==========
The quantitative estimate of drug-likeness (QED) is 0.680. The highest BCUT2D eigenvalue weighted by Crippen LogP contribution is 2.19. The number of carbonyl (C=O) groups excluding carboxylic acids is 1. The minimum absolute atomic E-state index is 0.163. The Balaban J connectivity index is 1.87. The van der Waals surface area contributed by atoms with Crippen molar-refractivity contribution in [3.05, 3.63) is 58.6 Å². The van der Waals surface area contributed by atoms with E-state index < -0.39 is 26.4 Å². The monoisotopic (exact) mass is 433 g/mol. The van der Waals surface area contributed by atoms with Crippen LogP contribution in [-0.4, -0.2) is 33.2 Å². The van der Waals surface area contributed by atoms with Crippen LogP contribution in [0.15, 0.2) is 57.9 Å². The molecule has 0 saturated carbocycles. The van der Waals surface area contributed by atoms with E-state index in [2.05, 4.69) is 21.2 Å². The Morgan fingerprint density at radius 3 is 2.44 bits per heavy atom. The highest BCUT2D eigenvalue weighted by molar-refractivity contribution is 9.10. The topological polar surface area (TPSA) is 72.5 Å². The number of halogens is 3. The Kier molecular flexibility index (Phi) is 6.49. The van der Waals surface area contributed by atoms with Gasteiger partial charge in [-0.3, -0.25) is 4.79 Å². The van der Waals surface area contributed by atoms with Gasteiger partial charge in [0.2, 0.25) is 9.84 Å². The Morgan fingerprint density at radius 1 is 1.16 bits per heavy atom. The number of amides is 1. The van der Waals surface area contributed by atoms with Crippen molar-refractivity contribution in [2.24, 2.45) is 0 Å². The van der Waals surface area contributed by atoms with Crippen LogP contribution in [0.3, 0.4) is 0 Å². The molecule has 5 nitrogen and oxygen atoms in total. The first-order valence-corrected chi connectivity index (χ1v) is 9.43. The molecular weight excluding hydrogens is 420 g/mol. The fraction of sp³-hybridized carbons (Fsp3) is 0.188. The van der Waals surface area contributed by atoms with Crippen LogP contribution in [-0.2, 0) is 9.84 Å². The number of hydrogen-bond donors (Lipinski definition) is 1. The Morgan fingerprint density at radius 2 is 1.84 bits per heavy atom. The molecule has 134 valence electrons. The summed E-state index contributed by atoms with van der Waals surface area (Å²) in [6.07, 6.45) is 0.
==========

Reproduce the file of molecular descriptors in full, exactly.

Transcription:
The quantitative estimate of drug-likeness (QED) is 0.680. The highest BCUT2D eigenvalue weighted by Crippen LogP contribution is 2.19. The number of carbonyl (C=O) groups excluding carboxylic acids is 1. The minimum absolute atomic E-state index is 0.163. The Balaban J connectivity index is 1.87. The van der Waals surface area contributed by atoms with Crippen molar-refractivity contribution in [3.05, 3.63) is 58.6 Å². The van der Waals surface area contributed by atoms with E-state index < -0.39 is 26.4 Å². The monoisotopic (exact) mass is 433 g/mol. The van der Waals surface area contributed by atoms with Crippen LogP contribution in [-0.4, -0.2) is 33.2 Å². The van der Waals surface area contributed by atoms with Crippen LogP contribution in [0.15, 0.2) is 57.9 Å². The molecule has 0 saturated carbocycles. The van der Waals surface area contributed by atoms with E-state index in [2.05, 4.69) is 21.2 Å². The Morgan fingerprint density at radius 3 is 2.44 bits per heavy atom. The highest BCUT2D eigenvalue weighted by molar-refractivity contribution is 9.10. The topological polar surface area (TPSA) is 72.5 Å². The number of halogens is 3. The Kier molecular flexibility index (Phi) is 6.49. The van der Waals surface area contributed by atoms with Gasteiger partial charge in [-0.3, -0.25) is 4.79 Å². The van der Waals surface area contributed by atoms with Gasteiger partial charge in [0.2, 0.25) is 9.84 Å². The Morgan fingerprint density at radius 1 is 1.16 bits per heavy atom. The number of amides is 1. The van der Waals surface area contributed by atoms with Crippen molar-refractivity contribution in [2.24, 2.45) is 0 Å². The van der Waals surface area contributed by atoms with Crippen LogP contribution in [0.3, 0.4) is 0 Å². The molecule has 5 nitrogen and oxygen atoms in total. The first-order valence-corrected chi connectivity index (χ1v) is 9.43. The molecular weight excluding hydrogens is 420 g/mol. The fraction of sp³-hybridized carbons (Fsp3) is 0.188. The van der Waals surface area contributed by atoms with Crippen LogP contribution in [-0.2, 0) is 9.84 Å². The number of hydrogen-bond donors (Lipinski definition) is 1. The Morgan fingerprint density at radius 2 is 1.84 bits per heavy atom. The molecule has 134 valence electrons. The summed E-state index contributed by atoms with van der Waals surface area (Å²) in [6.07, 6.45) is 0.